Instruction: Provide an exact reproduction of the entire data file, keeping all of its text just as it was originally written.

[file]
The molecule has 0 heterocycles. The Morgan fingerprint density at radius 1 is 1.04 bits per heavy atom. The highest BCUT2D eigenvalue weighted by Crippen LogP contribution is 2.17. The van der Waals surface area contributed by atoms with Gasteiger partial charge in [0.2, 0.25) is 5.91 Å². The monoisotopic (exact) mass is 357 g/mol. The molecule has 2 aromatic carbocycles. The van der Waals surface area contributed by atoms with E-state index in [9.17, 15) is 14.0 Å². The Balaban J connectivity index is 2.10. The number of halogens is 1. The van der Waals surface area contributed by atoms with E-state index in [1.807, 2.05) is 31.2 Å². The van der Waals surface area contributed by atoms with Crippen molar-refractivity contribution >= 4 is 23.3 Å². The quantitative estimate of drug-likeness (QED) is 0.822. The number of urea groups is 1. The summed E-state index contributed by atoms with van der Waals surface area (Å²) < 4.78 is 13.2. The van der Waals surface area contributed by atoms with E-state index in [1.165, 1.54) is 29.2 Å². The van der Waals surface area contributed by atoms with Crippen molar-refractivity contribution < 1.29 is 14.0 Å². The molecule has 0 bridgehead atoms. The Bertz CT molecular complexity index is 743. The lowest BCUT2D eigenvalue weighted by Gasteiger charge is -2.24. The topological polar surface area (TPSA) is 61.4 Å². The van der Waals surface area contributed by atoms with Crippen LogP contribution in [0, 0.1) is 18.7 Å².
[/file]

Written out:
The molecule has 0 heterocycles. The Morgan fingerprint density at radius 1 is 1.04 bits per heavy atom. The highest BCUT2D eigenvalue weighted by Crippen LogP contribution is 2.17. The van der Waals surface area contributed by atoms with Gasteiger partial charge in [0.2, 0.25) is 5.91 Å². The monoisotopic (exact) mass is 357 g/mol. The molecule has 2 aromatic carbocycles. The van der Waals surface area contributed by atoms with E-state index in [9.17, 15) is 14.0 Å². The Balaban J connectivity index is 2.10. The number of halogens is 1. The van der Waals surface area contributed by atoms with E-state index in [1.807, 2.05) is 31.2 Å². The van der Waals surface area contributed by atoms with Crippen molar-refractivity contribution >= 4 is 23.3 Å². The quantitative estimate of drug-likeness (QED) is 0.822. The number of urea groups is 1. The summed E-state index contributed by atoms with van der Waals surface area (Å²) < 4.78 is 13.2. The van der Waals surface area contributed by atoms with E-state index in [1.165, 1.54) is 29.2 Å². The van der Waals surface area contributed by atoms with Crippen molar-refractivity contribution < 1.29 is 14.0 Å². The molecule has 0 bridgehead atoms. The Bertz CT molecular complexity index is 743. The lowest BCUT2D eigenvalue weighted by Gasteiger charge is -2.24. The topological polar surface area (TPSA) is 61.4 Å². The van der Waals surface area contributed by atoms with Crippen LogP contribution in [0, 0.1) is 18.7 Å².